Most everybody knows Southerners have a serious relationship with their plot of ground. The size of their patch has no relevance. If it belongs to them they will nurture their patch with absolute faith the patch will return the favor.
One of my friends is the 9th generation of her family to live in these parts. She didn't stray very far, bout 50 miles from "the family place". She and her husband went off to get educated she in Biology he in Business then, got jobs, "married up", and began their joint journey. They had identical ideas on how that was to be done. They used their "wedding money" for a down payment and bought 60 acres of rolling foothills with good water. They put in a three quarter mile long , wandering, two tread, packed clay driveway and lived in an old barn while they built their "homestead". As in, they built a room at a time with their own four hands. As they could afford it. As in no bank loan was ever secured to help them realize their dream. They "saved up" and added rooms that were paid for in full by the time they were finished. I'm told they built a bathroom before building the kitchen. (The stories of living in one room and visiting the outhouse in winter while pregnant are hilarious.)
Sounds like a long time past, but actually it was just the seventies. They were then, as they are now, utterly confident in their direction and their methodologies. I've heard her say more than once, "the land always comes first".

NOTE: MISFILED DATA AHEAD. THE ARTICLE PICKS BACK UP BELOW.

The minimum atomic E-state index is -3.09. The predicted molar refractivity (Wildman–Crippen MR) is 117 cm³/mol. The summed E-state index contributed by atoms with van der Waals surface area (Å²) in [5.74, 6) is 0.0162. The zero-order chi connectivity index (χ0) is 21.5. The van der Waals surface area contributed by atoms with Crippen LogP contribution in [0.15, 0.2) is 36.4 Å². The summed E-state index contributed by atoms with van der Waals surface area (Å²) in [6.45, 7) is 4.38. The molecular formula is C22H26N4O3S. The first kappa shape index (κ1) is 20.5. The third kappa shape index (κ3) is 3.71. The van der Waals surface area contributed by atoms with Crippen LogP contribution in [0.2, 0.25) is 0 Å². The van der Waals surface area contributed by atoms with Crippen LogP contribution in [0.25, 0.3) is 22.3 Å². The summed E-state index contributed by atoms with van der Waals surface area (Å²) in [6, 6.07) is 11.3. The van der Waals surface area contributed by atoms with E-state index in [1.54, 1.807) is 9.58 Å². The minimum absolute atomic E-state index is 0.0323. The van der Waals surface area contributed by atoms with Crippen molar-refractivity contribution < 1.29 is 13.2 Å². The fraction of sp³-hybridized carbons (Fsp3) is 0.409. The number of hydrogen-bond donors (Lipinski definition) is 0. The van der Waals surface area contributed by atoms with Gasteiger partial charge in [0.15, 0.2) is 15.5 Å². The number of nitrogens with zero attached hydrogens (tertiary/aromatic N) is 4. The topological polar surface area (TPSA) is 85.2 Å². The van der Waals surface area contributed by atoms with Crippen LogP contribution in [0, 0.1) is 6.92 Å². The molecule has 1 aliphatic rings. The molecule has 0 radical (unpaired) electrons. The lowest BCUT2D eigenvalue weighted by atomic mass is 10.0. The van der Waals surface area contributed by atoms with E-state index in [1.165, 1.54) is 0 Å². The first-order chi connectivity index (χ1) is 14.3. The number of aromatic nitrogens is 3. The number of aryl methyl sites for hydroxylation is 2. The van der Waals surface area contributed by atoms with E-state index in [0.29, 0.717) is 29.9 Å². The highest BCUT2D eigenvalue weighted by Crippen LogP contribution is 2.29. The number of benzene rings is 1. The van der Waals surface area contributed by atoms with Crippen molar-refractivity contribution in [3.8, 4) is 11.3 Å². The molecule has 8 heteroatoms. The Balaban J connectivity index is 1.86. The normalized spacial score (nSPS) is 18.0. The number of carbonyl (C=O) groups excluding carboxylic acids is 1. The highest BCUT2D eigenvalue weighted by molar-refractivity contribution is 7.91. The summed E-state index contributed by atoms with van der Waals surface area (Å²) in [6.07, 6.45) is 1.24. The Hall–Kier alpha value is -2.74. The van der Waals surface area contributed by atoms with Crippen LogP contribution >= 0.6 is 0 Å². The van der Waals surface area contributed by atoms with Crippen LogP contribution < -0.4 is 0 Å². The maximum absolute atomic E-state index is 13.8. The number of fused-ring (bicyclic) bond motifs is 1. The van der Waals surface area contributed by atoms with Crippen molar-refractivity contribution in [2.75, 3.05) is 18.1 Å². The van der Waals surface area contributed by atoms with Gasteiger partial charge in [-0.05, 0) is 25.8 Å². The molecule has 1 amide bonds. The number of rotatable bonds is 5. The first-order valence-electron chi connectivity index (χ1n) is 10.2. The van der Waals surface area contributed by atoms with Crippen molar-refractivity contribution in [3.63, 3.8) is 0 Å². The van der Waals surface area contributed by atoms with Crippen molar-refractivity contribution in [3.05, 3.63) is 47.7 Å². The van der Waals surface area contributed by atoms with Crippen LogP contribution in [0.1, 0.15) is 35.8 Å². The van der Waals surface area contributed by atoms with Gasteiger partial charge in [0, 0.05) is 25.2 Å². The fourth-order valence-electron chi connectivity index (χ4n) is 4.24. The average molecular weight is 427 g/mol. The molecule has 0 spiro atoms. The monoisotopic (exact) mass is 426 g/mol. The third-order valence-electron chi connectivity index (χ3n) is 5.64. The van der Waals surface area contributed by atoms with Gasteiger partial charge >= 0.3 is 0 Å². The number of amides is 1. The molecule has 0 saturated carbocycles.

Before they started construction on the indoor plumbing, she started her garden.
Somewhere along the way she found her knowledge as a mere Master Gardener insufficient to her need so went back for a Masters in landscape design. Her garden is more inspiring than most public ones. Her daughter was married in that garden a few years back. Southern Living magazine sent there top photographic team. That wedding album is a visual feast.
Somewhere among the years they sectioned off a parcel of their land and got it approved as a cemetery . Her son is buried there. She is comforted by the knowledge that she, like her son, will become one with their patch of sacred Southern ground. To quote her, " I draw strength from my patch ".
Another of my friends is also a multi-generation "native" of these parts. She grew up in a family of eight kids. Her family over the years have given land grants to universities and had stadiums and other structures around the region named for them. She grew up spending summers at "the club" working on new dance steps and always pursuing her next tennis match. Her husband is one of the boys from the country club days who also prided himself on knowing all the new dances and was himself a fierce tennis player. They didn't date in high school or college. He came home after graduating and winning the state tennis championship to be beaten by her on the home court, at the club, in front of all their peers. What could they do but get married, produce four fine sons and live happily ever after?